For as long as I’ve been in the crisis management industry, I’ve told people, “you hire a lawyer to make sure you don’t get sued. You hire me (or someone like me) to make sure people still like you when your controversy is over.”
Most leaders have no problem hiring lawyers—they quickly see their value when a crisis ensues and rarely question their recommendations. Yet lawyers are the least qualified group of professionals to truly help you navigate and, most importantly, recover from a public crisis.
# 1: Lawyers are rarely focused on preserving your reputation.
They simply care about winning or worse—not losing. Whether you’ve made a misstep or are the victim of a smear campaign, their primary concern is keeping you out of prison or preventing you from paying a giant settlement.
Important and necessary? Absolutely. However, this also means you’re putting the fate of your company’s future livelihood into the hands of law experts who have a laser-like, tunnel-vision focus on the bottom line—not how your brand or you as a professional will be perceived after the dust settles.
It’s too easy for lawyers to forget the human factor in the equation and how their positioning will resonate with the public. Not only is the reputation of your company at stake when a crisis hits, but your personal and professional reputation is at risk of being dragged through the mud as well.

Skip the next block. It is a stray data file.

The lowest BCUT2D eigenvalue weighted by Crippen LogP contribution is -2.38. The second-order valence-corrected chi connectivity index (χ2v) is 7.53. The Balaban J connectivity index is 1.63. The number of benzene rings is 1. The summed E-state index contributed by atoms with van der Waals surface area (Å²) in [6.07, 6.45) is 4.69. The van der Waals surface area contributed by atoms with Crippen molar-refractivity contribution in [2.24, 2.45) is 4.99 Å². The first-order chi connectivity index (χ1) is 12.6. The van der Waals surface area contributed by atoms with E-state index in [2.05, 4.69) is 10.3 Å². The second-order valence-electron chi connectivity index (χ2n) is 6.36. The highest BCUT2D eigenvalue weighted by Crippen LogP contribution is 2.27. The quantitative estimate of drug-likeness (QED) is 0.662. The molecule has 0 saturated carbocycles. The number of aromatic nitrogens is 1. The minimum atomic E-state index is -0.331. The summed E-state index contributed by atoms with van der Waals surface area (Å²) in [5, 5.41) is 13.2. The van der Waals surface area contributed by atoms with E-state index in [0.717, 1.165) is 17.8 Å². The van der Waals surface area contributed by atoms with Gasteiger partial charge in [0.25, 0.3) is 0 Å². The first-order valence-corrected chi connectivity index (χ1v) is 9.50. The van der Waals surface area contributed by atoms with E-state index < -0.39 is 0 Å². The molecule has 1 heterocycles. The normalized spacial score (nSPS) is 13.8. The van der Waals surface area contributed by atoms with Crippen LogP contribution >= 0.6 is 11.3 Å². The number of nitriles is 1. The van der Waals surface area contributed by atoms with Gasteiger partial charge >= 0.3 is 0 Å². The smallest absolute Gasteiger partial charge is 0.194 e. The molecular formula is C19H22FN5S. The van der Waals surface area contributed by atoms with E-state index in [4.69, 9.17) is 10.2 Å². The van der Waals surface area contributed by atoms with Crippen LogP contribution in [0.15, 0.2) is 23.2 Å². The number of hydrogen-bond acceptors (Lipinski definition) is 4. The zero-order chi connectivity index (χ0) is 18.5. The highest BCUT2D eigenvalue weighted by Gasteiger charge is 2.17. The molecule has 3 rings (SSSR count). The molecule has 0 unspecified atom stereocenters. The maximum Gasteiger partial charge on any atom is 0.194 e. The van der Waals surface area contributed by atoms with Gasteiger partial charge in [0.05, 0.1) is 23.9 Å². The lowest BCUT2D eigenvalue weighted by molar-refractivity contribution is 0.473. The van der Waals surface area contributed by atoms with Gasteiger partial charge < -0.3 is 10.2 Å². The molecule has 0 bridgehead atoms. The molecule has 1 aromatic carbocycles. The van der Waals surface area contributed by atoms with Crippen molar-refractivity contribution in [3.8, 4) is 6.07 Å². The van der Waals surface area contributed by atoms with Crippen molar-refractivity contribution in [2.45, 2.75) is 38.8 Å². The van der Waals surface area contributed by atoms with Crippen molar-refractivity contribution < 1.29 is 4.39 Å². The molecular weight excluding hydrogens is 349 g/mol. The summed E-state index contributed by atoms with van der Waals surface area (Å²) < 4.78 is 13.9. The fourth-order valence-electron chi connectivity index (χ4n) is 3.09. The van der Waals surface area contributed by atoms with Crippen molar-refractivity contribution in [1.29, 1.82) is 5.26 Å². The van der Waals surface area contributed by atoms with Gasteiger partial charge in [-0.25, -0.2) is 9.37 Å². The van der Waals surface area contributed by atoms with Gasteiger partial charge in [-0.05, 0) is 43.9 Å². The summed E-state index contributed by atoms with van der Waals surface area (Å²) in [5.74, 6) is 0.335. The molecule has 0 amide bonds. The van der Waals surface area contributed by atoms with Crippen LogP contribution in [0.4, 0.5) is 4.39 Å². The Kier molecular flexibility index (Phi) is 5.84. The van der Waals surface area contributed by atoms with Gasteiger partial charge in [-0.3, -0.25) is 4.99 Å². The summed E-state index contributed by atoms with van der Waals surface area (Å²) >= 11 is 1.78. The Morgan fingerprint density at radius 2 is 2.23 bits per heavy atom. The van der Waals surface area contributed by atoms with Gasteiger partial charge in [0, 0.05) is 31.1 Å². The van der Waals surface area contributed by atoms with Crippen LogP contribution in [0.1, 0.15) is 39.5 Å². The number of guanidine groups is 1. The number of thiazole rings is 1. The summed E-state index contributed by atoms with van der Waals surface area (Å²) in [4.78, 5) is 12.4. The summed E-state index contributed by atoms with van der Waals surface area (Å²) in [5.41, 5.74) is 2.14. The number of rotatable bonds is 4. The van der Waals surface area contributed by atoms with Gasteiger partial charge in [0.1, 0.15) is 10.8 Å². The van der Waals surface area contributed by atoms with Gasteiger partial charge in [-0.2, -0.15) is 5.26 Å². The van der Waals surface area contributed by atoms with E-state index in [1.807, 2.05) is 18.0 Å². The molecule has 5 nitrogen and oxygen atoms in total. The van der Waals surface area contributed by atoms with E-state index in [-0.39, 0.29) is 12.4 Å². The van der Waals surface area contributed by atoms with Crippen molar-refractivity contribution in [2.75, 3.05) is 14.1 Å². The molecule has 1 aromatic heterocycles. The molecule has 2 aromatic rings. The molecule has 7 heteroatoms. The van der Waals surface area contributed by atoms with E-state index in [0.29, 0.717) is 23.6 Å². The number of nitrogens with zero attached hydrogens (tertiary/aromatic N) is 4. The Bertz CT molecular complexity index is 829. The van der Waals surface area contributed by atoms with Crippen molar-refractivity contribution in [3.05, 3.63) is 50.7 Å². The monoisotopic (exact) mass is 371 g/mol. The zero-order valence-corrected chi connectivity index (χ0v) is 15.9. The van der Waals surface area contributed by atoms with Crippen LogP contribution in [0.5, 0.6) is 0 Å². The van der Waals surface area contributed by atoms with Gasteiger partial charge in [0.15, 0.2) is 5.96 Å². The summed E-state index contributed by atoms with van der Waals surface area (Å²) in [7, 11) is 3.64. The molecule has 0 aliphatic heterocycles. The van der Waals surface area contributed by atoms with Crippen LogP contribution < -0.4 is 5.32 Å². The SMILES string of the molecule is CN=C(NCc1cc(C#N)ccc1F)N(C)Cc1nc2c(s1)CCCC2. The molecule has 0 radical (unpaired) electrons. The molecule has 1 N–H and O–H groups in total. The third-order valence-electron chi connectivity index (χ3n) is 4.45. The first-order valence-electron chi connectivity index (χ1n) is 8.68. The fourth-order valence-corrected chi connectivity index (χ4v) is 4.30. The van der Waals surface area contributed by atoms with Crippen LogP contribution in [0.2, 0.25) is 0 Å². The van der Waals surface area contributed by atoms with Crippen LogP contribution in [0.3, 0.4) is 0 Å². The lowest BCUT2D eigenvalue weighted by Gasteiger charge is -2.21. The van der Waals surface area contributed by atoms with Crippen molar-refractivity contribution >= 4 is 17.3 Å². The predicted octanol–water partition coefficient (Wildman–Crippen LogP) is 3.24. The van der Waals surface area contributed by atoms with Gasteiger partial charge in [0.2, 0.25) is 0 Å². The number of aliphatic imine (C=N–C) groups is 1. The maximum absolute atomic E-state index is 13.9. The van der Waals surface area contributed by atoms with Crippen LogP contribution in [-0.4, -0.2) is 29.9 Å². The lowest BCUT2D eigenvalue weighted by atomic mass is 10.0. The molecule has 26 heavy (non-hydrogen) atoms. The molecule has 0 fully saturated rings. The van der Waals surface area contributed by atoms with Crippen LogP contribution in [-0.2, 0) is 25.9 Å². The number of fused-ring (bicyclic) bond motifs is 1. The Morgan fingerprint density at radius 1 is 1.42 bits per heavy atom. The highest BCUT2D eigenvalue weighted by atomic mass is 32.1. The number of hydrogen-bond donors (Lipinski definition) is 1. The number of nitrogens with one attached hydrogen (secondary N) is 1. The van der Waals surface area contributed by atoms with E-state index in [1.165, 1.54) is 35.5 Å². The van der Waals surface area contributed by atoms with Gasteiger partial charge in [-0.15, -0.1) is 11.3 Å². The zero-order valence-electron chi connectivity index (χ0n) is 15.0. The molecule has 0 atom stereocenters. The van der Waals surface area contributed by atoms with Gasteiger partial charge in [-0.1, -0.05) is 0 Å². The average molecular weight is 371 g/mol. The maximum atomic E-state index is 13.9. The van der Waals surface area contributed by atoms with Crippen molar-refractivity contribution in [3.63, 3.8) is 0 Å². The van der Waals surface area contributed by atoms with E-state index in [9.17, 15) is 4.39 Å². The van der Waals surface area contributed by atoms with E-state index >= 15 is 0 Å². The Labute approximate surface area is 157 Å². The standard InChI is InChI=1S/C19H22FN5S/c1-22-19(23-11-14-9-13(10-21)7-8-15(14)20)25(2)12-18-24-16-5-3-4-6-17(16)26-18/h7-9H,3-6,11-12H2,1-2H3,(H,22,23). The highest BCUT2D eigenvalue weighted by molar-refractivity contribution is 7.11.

#2: Lawyers are trained to uncover every aspect of the law and argue it well.
They’re rarely equipped to consider the nuances of your brand or make recommendations in the context of your audience’s most pressing concerns.
Because their goal is to avoid guilty verdicts or judgements against you, they use their skills accordingly. Even if they have good intentions, the language of lawyers is historically riddled with corporate speak and legalese, which more often than not results in completely tone-deaf responses.
Yes, they are human, and they know how to be real. But let’s face it: Lawyers spend their days talking to judges and citing precedents, not crafting carefully worded messages to irate customers or constituents.
#3 Lawyers are simply too fact and rule based.
Lawyers defend for a living. Defending equates to defensiveness, which is the last thing you want to be perceived as when handling a public crisis.
The facts are important, and lawyers can help you craft them in a way that limits liability. However, if your only goal is to not look guilty, you could end up looking cold, disingenuous, and causing long term damage to your (and your company’s) reputation.
To guard against this, the best thing you can do when addressing the public with a statement is to start with the elephant in the room.
Forget about setting any kind of stage or background—that can come later. Even if the background facts prove you did nothing wrong, you need to offer them in the context of your audience’s concerns first—not yours.
The bottom line: Let your lawyers focus on the law while you (and hopefully your skilled communications team) focus on public relations.